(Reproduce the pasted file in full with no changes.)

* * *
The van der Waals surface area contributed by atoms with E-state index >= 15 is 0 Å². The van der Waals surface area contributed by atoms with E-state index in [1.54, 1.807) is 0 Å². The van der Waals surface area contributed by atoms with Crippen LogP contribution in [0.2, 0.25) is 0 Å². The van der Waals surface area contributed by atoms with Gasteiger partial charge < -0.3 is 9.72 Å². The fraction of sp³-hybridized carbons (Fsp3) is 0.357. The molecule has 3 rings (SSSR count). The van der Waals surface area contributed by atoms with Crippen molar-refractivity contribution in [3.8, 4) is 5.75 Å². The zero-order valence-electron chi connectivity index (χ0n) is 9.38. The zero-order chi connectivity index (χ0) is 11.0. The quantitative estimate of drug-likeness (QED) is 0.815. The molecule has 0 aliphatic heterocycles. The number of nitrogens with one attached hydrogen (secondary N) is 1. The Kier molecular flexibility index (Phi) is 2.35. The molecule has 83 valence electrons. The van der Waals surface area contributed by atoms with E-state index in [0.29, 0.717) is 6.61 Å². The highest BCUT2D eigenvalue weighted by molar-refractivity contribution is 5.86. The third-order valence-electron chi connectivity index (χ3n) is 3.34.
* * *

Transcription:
The van der Waals surface area contributed by atoms with E-state index >= 15 is 0 Å². The van der Waals surface area contributed by atoms with E-state index in [1.54, 1.807) is 0 Å². The van der Waals surface area contributed by atoms with Crippen LogP contribution in [0.2, 0.25) is 0 Å². The van der Waals surface area contributed by atoms with Gasteiger partial charge < -0.3 is 9.72 Å². The fraction of sp³-hybridized carbons (Fsp3) is 0.357. The molecule has 3 rings (SSSR count). The van der Waals surface area contributed by atoms with Crippen molar-refractivity contribution in [3.8, 4) is 5.75 Å². The zero-order valence-electron chi connectivity index (χ0n) is 9.38. The zero-order chi connectivity index (χ0) is 11.0. The quantitative estimate of drug-likeness (QED) is 0.815. The molecule has 0 aliphatic heterocycles. The number of nitrogens with one attached hydrogen (secondary N) is 1. The Kier molecular flexibility index (Phi) is 2.35. The molecule has 83 valence electrons. The van der Waals surface area contributed by atoms with E-state index in [0.29, 0.717) is 6.61 Å². The highest BCUT2D eigenvalue weighted by molar-refractivity contribution is 5.86. The third-order valence-electron chi connectivity index (χ3n) is 3.34.